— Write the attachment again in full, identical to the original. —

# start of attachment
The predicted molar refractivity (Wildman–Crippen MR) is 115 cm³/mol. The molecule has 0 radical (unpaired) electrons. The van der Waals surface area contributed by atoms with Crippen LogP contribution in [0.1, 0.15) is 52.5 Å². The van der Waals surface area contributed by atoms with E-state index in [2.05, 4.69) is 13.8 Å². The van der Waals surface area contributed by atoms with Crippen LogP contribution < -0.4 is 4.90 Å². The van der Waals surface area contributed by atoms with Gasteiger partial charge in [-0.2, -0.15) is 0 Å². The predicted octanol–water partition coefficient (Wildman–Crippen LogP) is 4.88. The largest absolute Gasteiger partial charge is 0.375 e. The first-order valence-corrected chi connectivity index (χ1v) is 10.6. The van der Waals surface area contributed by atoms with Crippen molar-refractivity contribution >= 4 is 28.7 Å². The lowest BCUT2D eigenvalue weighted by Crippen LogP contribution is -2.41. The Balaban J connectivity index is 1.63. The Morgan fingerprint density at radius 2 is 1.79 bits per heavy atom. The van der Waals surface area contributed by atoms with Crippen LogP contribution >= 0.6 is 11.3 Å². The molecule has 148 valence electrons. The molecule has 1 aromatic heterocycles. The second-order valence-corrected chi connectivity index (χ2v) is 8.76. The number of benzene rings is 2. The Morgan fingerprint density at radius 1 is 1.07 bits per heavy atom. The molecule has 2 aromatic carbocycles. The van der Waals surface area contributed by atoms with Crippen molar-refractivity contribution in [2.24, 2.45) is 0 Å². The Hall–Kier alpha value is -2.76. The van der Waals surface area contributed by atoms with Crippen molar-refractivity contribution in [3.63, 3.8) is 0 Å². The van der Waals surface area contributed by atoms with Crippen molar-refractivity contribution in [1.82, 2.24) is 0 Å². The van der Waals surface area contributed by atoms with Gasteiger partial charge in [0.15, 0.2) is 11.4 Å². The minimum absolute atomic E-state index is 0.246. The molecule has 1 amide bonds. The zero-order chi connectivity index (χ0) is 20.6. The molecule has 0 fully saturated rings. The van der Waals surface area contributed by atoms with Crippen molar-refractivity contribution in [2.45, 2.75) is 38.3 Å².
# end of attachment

The predicted molar refractivity (Wildman–Crippen MR) is 115 cm³/mol. The molecule has 0 radical (unpaired) electrons. The van der Waals surface area contributed by atoms with Crippen LogP contribution in [0.1, 0.15) is 52.5 Å². The van der Waals surface area contributed by atoms with E-state index in [2.05, 4.69) is 13.8 Å². The van der Waals surface area contributed by atoms with Crippen LogP contribution < -0.4 is 4.90 Å². The van der Waals surface area contributed by atoms with Gasteiger partial charge in [-0.2, -0.15) is 0 Å². The predicted octanol–water partition coefficient (Wildman–Crippen LogP) is 4.88. The largest absolute Gasteiger partial charge is 0.375 e. The first-order valence-corrected chi connectivity index (χ1v) is 10.6. The van der Waals surface area contributed by atoms with Crippen molar-refractivity contribution >= 4 is 28.7 Å². The lowest BCUT2D eigenvalue weighted by Crippen LogP contribution is -2.41. The Balaban J connectivity index is 1.63. The Morgan fingerprint density at radius 2 is 1.79 bits per heavy atom. The van der Waals surface area contributed by atoms with Crippen LogP contribution >= 0.6 is 11.3 Å². The molecule has 148 valence electrons. The molecule has 1 aromatic heterocycles. The second-order valence-corrected chi connectivity index (χ2v) is 8.76. The number of benzene rings is 2. The Morgan fingerprint density at radius 1 is 1.07 bits per heavy atom. The molecule has 2 aromatic carbocycles. The van der Waals surface area contributed by atoms with Crippen molar-refractivity contribution in [2.24, 2.45) is 0 Å². The Hall–Kier alpha value is -2.76. The van der Waals surface area contributed by atoms with Crippen molar-refractivity contribution in [3.63, 3.8) is 0 Å². The van der Waals surface area contributed by atoms with Crippen molar-refractivity contribution in [1.82, 2.24) is 0 Å². The van der Waals surface area contributed by atoms with Gasteiger partial charge in [0.15, 0.2) is 11.4 Å². The minimum absolute atomic E-state index is 0.246. The molecule has 1 amide bonds. The zero-order chi connectivity index (χ0) is 20.6. The molecule has 0 fully saturated rings. The van der Waals surface area contributed by atoms with Crippen molar-refractivity contribution in [2.45, 2.75) is 38.3 Å².